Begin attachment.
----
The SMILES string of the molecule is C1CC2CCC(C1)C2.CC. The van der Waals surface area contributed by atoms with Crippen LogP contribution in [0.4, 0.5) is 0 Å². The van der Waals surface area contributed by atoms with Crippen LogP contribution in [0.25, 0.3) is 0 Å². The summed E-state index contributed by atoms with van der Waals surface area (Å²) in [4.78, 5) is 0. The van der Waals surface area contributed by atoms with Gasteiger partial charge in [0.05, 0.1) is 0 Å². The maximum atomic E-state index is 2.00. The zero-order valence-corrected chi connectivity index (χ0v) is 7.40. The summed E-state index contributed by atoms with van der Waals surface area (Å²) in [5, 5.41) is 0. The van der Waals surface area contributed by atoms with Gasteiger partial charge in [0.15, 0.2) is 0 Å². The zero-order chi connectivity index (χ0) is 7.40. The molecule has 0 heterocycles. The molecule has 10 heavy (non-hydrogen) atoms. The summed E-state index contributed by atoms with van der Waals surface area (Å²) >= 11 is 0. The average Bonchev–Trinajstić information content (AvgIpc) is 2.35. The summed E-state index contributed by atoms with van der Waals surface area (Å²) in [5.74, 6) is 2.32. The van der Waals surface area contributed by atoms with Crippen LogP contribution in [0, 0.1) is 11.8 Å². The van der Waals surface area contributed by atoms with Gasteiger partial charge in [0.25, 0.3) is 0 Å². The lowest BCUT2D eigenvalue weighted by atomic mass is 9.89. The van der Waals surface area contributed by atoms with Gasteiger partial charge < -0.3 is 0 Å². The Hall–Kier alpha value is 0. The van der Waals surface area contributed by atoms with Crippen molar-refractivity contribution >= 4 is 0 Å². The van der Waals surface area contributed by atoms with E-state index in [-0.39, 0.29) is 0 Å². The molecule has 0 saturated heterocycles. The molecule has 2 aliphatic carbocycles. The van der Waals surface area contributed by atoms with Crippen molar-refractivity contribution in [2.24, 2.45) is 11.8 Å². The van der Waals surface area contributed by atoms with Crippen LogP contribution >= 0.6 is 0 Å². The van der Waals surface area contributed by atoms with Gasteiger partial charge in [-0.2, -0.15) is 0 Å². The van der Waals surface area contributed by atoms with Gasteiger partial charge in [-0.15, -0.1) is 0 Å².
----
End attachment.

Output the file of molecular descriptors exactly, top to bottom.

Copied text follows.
The SMILES string of the molecule is C1CC2CCC(C1)C2.CC. The van der Waals surface area contributed by atoms with Crippen LogP contribution in [0.4, 0.5) is 0 Å². The van der Waals surface area contributed by atoms with Crippen LogP contribution in [0.25, 0.3) is 0 Å². The summed E-state index contributed by atoms with van der Waals surface area (Å²) in [4.78, 5) is 0. The van der Waals surface area contributed by atoms with Gasteiger partial charge in [0.05, 0.1) is 0 Å². The maximum atomic E-state index is 2.00. The zero-order valence-corrected chi connectivity index (χ0v) is 7.40. The summed E-state index contributed by atoms with van der Waals surface area (Å²) in [5, 5.41) is 0. The van der Waals surface area contributed by atoms with Gasteiger partial charge in [0.15, 0.2) is 0 Å². The zero-order chi connectivity index (χ0) is 7.40. The molecule has 0 heterocycles. The molecule has 10 heavy (non-hydrogen) atoms. The summed E-state index contributed by atoms with van der Waals surface area (Å²) >= 11 is 0. The average Bonchev–Trinajstić information content (AvgIpc) is 2.35. The summed E-state index contributed by atoms with van der Waals surface area (Å²) in [5.74, 6) is 2.32. The van der Waals surface area contributed by atoms with Crippen LogP contribution in [0, 0.1) is 11.8 Å². The van der Waals surface area contributed by atoms with Gasteiger partial charge in [0.25, 0.3) is 0 Å². The lowest BCUT2D eigenvalue weighted by atomic mass is 9.89. The van der Waals surface area contributed by atoms with Gasteiger partial charge < -0.3 is 0 Å². The Hall–Kier alpha value is 0. The van der Waals surface area contributed by atoms with Crippen molar-refractivity contribution >= 4 is 0 Å². The van der Waals surface area contributed by atoms with E-state index in [-0.39, 0.29) is 0 Å². The molecule has 0 saturated heterocycles. The molecule has 2 aliphatic carbocycles. The van der Waals surface area contributed by atoms with Crippen molar-refractivity contribution in [2.24, 2.45) is 11.8 Å². The van der Waals surface area contributed by atoms with Crippen LogP contribution >= 0.6 is 0 Å². The van der Waals surface area contributed by atoms with Gasteiger partial charge in [-0.2, -0.15) is 0 Å². The van der Waals surface area contributed by atoms with Gasteiger partial charge in [-0.15, -0.1) is 0 Å².